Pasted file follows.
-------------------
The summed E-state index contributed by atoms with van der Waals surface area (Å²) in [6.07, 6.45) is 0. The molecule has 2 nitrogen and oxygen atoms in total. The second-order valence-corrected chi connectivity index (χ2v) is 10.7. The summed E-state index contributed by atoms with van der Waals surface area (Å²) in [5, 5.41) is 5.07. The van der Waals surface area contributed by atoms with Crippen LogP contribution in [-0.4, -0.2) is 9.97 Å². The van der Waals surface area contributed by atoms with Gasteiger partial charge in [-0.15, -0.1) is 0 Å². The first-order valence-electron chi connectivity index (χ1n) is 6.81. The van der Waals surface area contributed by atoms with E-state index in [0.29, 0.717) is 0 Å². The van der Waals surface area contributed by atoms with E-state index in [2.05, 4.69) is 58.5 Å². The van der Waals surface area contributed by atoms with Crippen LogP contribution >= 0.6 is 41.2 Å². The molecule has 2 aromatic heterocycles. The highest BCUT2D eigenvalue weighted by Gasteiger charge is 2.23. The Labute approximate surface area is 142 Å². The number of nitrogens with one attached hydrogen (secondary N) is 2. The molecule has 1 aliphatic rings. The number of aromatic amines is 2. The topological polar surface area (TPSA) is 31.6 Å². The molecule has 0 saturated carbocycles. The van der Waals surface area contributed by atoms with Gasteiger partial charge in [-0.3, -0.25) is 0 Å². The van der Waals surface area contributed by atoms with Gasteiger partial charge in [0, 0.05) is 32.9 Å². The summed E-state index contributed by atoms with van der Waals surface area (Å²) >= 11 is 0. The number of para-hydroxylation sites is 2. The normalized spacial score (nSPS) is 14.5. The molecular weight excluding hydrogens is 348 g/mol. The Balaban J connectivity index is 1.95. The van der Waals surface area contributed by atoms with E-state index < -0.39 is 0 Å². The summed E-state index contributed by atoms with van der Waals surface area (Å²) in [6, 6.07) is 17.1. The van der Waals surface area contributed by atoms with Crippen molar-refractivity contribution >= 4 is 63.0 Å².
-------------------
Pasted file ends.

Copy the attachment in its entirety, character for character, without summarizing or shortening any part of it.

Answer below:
The summed E-state index contributed by atoms with van der Waals surface area (Å²) in [6.07, 6.45) is 0. The molecule has 2 nitrogen and oxygen atoms in total. The second-order valence-corrected chi connectivity index (χ2v) is 10.7. The summed E-state index contributed by atoms with van der Waals surface area (Å²) in [5, 5.41) is 5.07. The van der Waals surface area contributed by atoms with Crippen LogP contribution in [-0.4, -0.2) is 9.97 Å². The van der Waals surface area contributed by atoms with Gasteiger partial charge in [-0.15, -0.1) is 0 Å². The first-order valence-electron chi connectivity index (χ1n) is 6.81. The van der Waals surface area contributed by atoms with E-state index in [0.29, 0.717) is 0 Å². The van der Waals surface area contributed by atoms with E-state index in [2.05, 4.69) is 58.5 Å². The van der Waals surface area contributed by atoms with Crippen LogP contribution >= 0.6 is 41.2 Å². The molecule has 2 aromatic heterocycles. The highest BCUT2D eigenvalue weighted by Gasteiger charge is 2.23. The Labute approximate surface area is 142 Å². The number of nitrogens with one attached hydrogen (secondary N) is 2. The molecule has 1 aliphatic rings. The number of aromatic amines is 2. The topological polar surface area (TPSA) is 31.6 Å². The molecule has 0 saturated carbocycles. The van der Waals surface area contributed by atoms with Gasteiger partial charge in [-0.3, -0.25) is 0 Å². The van der Waals surface area contributed by atoms with Gasteiger partial charge in [0, 0.05) is 32.9 Å². The summed E-state index contributed by atoms with van der Waals surface area (Å²) >= 11 is 0. The number of para-hydroxylation sites is 2. The normalized spacial score (nSPS) is 14.5. The molecular weight excluding hydrogens is 348 g/mol. The Balaban J connectivity index is 1.95. The van der Waals surface area contributed by atoms with E-state index < -0.39 is 0 Å². The summed E-state index contributed by atoms with van der Waals surface area (Å²) in [6, 6.07) is 17.1. The van der Waals surface area contributed by atoms with Crippen molar-refractivity contribution >= 4 is 63.0 Å².